Ain’t it fun when you’re always on the run

serious cat - for fun blog

Wow, a month since my last blog – top effort.

Anyway, I want to talk about fun. Some people have lots of it. Most of us don’t have enough. And rather a lot can’t even remember what it is anymore.

Towards the end of my time in London I was drifting towards the latter, sadly. I enjoyed impossibly large amounts of THE FUN back when I was a student, but then I graduated and decided it was time to become a serious dude. The world needed changing, and there was not a minute to waste. It pretty much went in one direction from there.

I barely made time for enjoying life, because I was so occupied with doing serious super-important shit (at least I thought it was). When I wasn’t working at the college (my day job), I was freelancing, I was mentoring, trying to establish myself as a writer, working on setting up a youth coaching programme and a social enterprise think tank AT THE SAME TIME (what an idiot), and my ‘downtime’ in the evenings or on the tube was spent reading books on climate change, psychology and finance. They weren’t exactly a laugh a minute. Nobody pointed out that reading about where debt comes from is a totally unacceptable way to ‘wind down’. Actually they probably did, but I totally knew what I was doing.

OK, I exaggerate a little. I was part of a cycling club, I spent a good deal of time with friends and loved getting out and about in London’s parks. I’ve come to realise however that having fun isn’t just about what activity you’re doing, but your state of mind. Even when I was out on a Friday night with friends I couldn’t let myself go and simply enjoy the moment, rather I was off in the future somewhere. I felt so burdened by responsibilities and expectations (largely self-inflicted). And I think I was just worn out from several years of building my life around trying to give out to others whilst neglecting myself. The small irony in all of this is that I probably became more tiresome to be around and less of a positive influence on others.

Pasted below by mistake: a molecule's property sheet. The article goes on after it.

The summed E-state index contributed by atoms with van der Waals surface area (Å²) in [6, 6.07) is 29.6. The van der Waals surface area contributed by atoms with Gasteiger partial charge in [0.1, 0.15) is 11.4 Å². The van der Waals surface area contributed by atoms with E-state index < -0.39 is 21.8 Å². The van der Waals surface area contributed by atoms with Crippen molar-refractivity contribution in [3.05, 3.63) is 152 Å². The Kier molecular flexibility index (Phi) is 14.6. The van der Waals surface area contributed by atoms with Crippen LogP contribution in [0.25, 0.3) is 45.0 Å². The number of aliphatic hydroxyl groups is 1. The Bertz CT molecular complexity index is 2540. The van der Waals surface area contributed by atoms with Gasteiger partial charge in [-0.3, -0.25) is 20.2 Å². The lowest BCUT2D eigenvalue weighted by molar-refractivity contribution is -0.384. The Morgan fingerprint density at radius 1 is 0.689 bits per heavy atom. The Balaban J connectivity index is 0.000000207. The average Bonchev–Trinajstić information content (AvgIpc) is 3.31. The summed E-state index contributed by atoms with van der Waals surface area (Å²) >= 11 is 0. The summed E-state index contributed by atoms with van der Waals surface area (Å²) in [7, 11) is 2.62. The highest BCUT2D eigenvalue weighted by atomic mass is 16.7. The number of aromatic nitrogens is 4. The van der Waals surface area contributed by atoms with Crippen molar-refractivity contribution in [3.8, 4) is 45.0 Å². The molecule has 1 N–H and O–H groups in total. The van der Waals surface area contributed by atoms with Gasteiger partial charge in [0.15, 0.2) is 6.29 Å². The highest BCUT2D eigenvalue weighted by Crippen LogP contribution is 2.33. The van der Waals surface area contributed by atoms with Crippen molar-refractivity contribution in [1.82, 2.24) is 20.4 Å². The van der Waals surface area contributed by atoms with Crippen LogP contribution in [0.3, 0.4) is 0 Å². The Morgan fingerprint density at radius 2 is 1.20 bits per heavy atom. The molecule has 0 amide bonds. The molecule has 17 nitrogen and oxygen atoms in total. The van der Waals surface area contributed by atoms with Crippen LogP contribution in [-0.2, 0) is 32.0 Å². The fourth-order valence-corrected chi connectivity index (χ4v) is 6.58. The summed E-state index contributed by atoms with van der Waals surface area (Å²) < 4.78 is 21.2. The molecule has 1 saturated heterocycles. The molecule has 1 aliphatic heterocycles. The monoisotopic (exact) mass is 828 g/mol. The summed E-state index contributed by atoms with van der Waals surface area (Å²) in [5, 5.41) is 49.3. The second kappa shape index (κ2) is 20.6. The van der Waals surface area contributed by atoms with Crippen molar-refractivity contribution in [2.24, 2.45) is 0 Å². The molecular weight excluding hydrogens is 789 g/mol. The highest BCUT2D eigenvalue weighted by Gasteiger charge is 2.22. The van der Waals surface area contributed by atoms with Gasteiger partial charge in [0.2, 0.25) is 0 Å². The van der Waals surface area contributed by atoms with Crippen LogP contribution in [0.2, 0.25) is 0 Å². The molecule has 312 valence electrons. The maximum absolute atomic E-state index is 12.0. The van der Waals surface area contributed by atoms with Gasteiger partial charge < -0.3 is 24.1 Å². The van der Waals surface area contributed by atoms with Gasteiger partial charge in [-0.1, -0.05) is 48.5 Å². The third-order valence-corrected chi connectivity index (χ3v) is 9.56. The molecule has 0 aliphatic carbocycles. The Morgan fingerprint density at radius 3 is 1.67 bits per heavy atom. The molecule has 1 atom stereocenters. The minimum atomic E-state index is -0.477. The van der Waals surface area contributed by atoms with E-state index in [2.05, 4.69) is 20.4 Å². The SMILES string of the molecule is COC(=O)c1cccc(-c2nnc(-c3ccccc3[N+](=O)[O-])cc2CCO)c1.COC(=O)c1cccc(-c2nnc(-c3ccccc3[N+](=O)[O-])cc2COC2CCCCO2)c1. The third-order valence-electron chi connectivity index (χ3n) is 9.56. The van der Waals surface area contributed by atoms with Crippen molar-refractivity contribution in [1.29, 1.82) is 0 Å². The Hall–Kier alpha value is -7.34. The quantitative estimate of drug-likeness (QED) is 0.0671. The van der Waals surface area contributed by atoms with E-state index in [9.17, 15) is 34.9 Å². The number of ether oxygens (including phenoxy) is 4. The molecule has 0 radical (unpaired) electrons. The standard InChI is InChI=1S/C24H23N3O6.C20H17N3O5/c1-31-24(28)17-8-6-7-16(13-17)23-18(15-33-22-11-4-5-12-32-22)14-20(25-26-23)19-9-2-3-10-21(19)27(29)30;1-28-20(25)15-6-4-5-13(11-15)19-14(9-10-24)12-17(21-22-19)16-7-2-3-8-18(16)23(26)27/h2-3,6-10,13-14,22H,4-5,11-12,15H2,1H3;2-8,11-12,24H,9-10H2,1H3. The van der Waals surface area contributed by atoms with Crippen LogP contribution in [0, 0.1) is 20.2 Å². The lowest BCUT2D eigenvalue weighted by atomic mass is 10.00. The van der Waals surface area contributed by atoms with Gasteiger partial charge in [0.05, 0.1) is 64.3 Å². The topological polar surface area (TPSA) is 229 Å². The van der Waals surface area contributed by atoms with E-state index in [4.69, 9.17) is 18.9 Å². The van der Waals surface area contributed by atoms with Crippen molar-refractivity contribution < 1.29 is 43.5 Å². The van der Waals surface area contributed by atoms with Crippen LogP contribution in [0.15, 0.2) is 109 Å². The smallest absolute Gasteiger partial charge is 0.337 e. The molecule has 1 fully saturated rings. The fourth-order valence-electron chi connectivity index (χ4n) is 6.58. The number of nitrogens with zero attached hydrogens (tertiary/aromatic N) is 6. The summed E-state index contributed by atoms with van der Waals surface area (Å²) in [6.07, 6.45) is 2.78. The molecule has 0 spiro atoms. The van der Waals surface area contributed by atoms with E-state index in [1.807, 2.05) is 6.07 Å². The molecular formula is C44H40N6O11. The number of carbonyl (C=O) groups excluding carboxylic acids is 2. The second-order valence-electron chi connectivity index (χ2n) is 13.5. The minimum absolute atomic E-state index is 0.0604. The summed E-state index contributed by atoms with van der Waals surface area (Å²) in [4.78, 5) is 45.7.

Now that you know the above, it hopefully will sound less absurd when I say that having M.E. has helped me to have fun again, and it’s also shown me how much it matters. One of the most surprising feelings I had during the first six months of M.E. was bliss and freedom. Relief. I simply wasn’t physically able to do all those things I had been trying to do, and it lifted a weight off my shoulders which had grown freakishly large. Now that I was unwell, if all I felt like doing that day was watching the Tour de France (sorry, LE Tour de France) then that was A-OK. No guilt. It’s been years since I would have given myself permission to do that.

There have been other things which have reinforced that fun is just great stuff to have in my life again. The road to recovery for M.E. is best measured in years, and I was quite aware of this from the start. You need to keep your spirits up, laugh and be as light-hearted as possible, as it can be bloody awful to live with. I’ve learned to stay more present, to appreciate things and not surprisingly that’s allowed me to enjoy things more. After several years of city-hopping and a reasonable amount of success in work, it would take a significant event to give me much of a rush. Now I get the same high each time I see friends or family, or meet someone new.

As my energy has come back, more serious stuff has crept back into my life. To some extent this is inevitable; most of us would choose to have at least some responsibilities. If you take living a carefree life to its extreme, you potentially have a life marked by recklessness and irresponsibility. Nonetheless, I have no intention of becoming overwhelmed by it in the same way I did before. I value the spontaneity and light heartedness I have now. There’s a place for seriousness for sure, but sometimes you’ve just got to just sit around and chat shit. Or check out some lolcats.

I don’t believe that life’s troubles necessarily need to lead to us becoming colder, but rather they can actually make us lighter. They can teach us that we’re never truly in control, that we should learn to be carried where life takes us, and that life is so very short, so we may as well appreciate it. Fear and pressure prevent many of us from trusting ourselves, being bold and laughing freely. It doesn’t have to be like that. It’s not so much that life is stopping you from having fun, but rather you’re stopping yourself from having fun. We build up this elaborate cages around our minds and then chuck away the key. Clever.

And contrary to the title, it really ain’t much fun when you’re always on the run…

Thanks for reading. Anyone realise which song the blog title was taken from…? Less obvious than the previous one.


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